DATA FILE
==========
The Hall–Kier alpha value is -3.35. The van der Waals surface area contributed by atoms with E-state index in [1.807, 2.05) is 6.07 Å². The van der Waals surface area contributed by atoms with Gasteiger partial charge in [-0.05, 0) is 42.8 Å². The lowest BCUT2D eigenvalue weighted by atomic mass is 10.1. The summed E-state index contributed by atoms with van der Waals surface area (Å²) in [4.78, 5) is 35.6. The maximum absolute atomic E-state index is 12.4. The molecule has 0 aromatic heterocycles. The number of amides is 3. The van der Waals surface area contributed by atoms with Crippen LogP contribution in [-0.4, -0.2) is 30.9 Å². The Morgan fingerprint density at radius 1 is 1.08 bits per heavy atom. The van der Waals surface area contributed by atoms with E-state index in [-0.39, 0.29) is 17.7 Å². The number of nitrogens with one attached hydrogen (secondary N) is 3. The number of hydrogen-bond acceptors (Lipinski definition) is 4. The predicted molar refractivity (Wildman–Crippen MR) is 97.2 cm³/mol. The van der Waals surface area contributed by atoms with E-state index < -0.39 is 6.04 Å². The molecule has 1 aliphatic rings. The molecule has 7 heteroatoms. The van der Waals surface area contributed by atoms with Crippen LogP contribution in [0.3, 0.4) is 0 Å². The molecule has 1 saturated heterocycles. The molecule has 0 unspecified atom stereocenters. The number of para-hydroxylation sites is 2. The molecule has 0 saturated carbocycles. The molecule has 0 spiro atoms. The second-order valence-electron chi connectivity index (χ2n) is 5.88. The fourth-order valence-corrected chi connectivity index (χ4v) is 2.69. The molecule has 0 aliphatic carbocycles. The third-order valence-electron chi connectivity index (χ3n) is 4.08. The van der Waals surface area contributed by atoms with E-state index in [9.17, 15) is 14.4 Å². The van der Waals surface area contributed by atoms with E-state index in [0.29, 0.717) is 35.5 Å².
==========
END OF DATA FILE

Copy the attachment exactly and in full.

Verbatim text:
The Hall–Kier alpha value is -3.35. The van der Waals surface area contributed by atoms with E-state index in [1.807, 2.05) is 6.07 Å². The van der Waals surface area contributed by atoms with Gasteiger partial charge in [-0.05, 0) is 42.8 Å². The lowest BCUT2D eigenvalue weighted by atomic mass is 10.1. The summed E-state index contributed by atoms with van der Waals surface area (Å²) in [4.78, 5) is 35.6. The maximum absolute atomic E-state index is 12.4. The molecule has 0 aromatic heterocycles. The number of amides is 3. The van der Waals surface area contributed by atoms with Crippen LogP contribution in [-0.4, -0.2) is 30.9 Å². The Morgan fingerprint density at radius 1 is 1.08 bits per heavy atom. The van der Waals surface area contributed by atoms with E-state index in [-0.39, 0.29) is 17.7 Å². The number of nitrogens with one attached hydrogen (secondary N) is 3. The number of hydrogen-bond acceptors (Lipinski definition) is 4. The predicted molar refractivity (Wildman–Crippen MR) is 97.2 cm³/mol. The van der Waals surface area contributed by atoms with E-state index < -0.39 is 6.04 Å². The molecule has 1 aliphatic rings. The molecule has 7 heteroatoms. The van der Waals surface area contributed by atoms with Crippen LogP contribution in [0.3, 0.4) is 0 Å². The molecule has 1 saturated heterocycles. The molecule has 0 unspecified atom stereocenters. The number of para-hydroxylation sites is 2. The molecule has 0 saturated carbocycles. The molecule has 0 spiro atoms. The second-order valence-electron chi connectivity index (χ2n) is 5.88. The fourth-order valence-corrected chi connectivity index (χ4v) is 2.69. The molecule has 0 aliphatic carbocycles. The third-order valence-electron chi connectivity index (χ3n) is 4.08. The van der Waals surface area contributed by atoms with E-state index in [9.17, 15) is 14.4 Å². The van der Waals surface area contributed by atoms with E-state index in [0.29, 0.717) is 35.5 Å².